The scarce presence of women in charge of the large corporations in the United States was dealt another blow with the resignation of PepsiCo CEO Indra Nooyi, a setback that worries women’s management organizations.
The departure of Nooyi, who commanded the multinational soft drink company for the past 12 years, put the number of female CEOs of the S&P 500 index at 23, that is, 5% of the total, according to data from the Catalyst research group.
Her resignation is in addition to the one made effective in May by the former executive director of the food company Campbell Soup, Denise Morrison, another of the long-established and well-known business leaders.
“The departures of Nooyi and Morrison are not being replaced by other women, and as a result, female leaders are losing ground in the top positions,” the president and CEO of the US Women Executive Network told Efe. . (NEW, in its acronym in English), Sarah Alter.
Nooyi, in fact, will be relieved in his office in October by Spaniard Ramón Laguarta, elected unanimously as his successor by the PepsiCo Board of Directors.
For the president of the National Organization of Women of the USA (NOW), Toni Van Pelt, this lack of female leadership “is detrimental to the US economy as a whole.”
“Women in leadership positions give added value to our culture and corporations and the way they treat their clients,” Van Pelt told Efe.
According to a recent investigation by the NEW, the senior female senior positions in the USA. They are leaving their jobs “about four times more than the rate recorded by men.”
“We have to reverse this trend for the sake of our competitiveness,” said Alter.
Nooyi, a rare avis among the executives of the S & P 500 index companies, was the woman with most time at the head of one of those big companies after Debra Cafaro, who heads the real estate fund Ventas since March 1999.
They were the only ones who had been CEOs of companies that are part of this select group, one of the most important stock indices in the US for more than a decade. and considered the most representative of the real market situation.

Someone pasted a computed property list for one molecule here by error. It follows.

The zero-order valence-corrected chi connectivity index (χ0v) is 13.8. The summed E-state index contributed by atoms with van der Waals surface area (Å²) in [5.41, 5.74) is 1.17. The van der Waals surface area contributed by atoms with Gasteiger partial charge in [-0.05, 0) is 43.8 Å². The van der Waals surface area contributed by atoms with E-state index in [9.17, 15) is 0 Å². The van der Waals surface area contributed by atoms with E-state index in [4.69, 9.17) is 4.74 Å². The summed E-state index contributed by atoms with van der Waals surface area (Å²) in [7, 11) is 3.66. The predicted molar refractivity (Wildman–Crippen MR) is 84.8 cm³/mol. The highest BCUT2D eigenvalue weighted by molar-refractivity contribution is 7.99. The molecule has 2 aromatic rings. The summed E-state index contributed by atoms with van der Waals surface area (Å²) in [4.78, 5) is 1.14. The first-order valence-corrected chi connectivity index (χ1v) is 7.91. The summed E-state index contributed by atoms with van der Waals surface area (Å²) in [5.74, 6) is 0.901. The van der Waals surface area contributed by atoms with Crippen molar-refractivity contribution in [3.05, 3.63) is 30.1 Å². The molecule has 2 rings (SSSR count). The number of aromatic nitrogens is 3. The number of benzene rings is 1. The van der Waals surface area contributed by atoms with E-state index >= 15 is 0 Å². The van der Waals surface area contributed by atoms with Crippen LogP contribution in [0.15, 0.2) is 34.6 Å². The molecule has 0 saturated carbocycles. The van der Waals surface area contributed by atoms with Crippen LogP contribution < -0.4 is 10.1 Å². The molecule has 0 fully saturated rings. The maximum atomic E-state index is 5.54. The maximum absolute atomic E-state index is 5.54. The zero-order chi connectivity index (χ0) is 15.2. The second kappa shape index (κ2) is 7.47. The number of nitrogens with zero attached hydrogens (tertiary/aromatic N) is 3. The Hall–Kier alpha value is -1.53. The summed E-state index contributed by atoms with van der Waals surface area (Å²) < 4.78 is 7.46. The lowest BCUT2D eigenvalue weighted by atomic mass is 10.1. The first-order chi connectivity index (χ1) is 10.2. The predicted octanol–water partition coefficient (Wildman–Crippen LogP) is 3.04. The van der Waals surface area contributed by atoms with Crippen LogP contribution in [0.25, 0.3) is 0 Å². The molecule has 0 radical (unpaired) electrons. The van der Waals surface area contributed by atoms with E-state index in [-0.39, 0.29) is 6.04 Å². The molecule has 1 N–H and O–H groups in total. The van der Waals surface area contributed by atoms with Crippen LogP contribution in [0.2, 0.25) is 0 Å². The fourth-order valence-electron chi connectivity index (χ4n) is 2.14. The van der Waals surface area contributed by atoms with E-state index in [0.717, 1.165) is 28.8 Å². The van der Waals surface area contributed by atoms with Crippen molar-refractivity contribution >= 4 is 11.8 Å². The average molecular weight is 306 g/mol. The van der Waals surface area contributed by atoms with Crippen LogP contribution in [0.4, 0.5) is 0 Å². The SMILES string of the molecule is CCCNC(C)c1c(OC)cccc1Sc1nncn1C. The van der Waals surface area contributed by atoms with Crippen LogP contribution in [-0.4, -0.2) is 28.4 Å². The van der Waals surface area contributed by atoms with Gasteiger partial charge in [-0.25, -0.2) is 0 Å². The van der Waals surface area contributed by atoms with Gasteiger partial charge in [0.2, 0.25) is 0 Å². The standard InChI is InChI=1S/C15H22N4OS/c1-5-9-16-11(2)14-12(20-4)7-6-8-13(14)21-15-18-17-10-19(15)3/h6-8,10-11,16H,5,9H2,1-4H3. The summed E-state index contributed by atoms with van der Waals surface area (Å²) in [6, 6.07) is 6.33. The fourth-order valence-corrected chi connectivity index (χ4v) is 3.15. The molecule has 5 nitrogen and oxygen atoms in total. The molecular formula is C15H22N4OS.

With the aim of improving these numbers, Alter considered that “prejudice should be reduced integrated into the American work culture, support women as they grow in their professional career, reduce their isolation and address the conflicts that arise between life labor and personal “.
For his part, Van Pelt explained that it would be “important” that women who currently occupy positions of responsibility brought with them to these positions of command to other women, “just as men do”.
In addition, he argued that the lack of women in positions of authority is because “patriarchy, particularly white men, does not want them to arrive there and do everything possible to not lose control.”
Both interviewees coincided in emphasizing that inclusive and sexually diverse companies have better results, both in the goods and services market and in the financial ones.
“Teams with gender diversity are also more innovative, although women do not always get credit for the ideas they help generate or create,” said Alter.
The empathy with the client, the collaboration, renovating proposals, a “more human and peaceful” point of view and diverse experiences are just some of the characteristics that women, according to the experts, can contribute when leading large companies in the USA.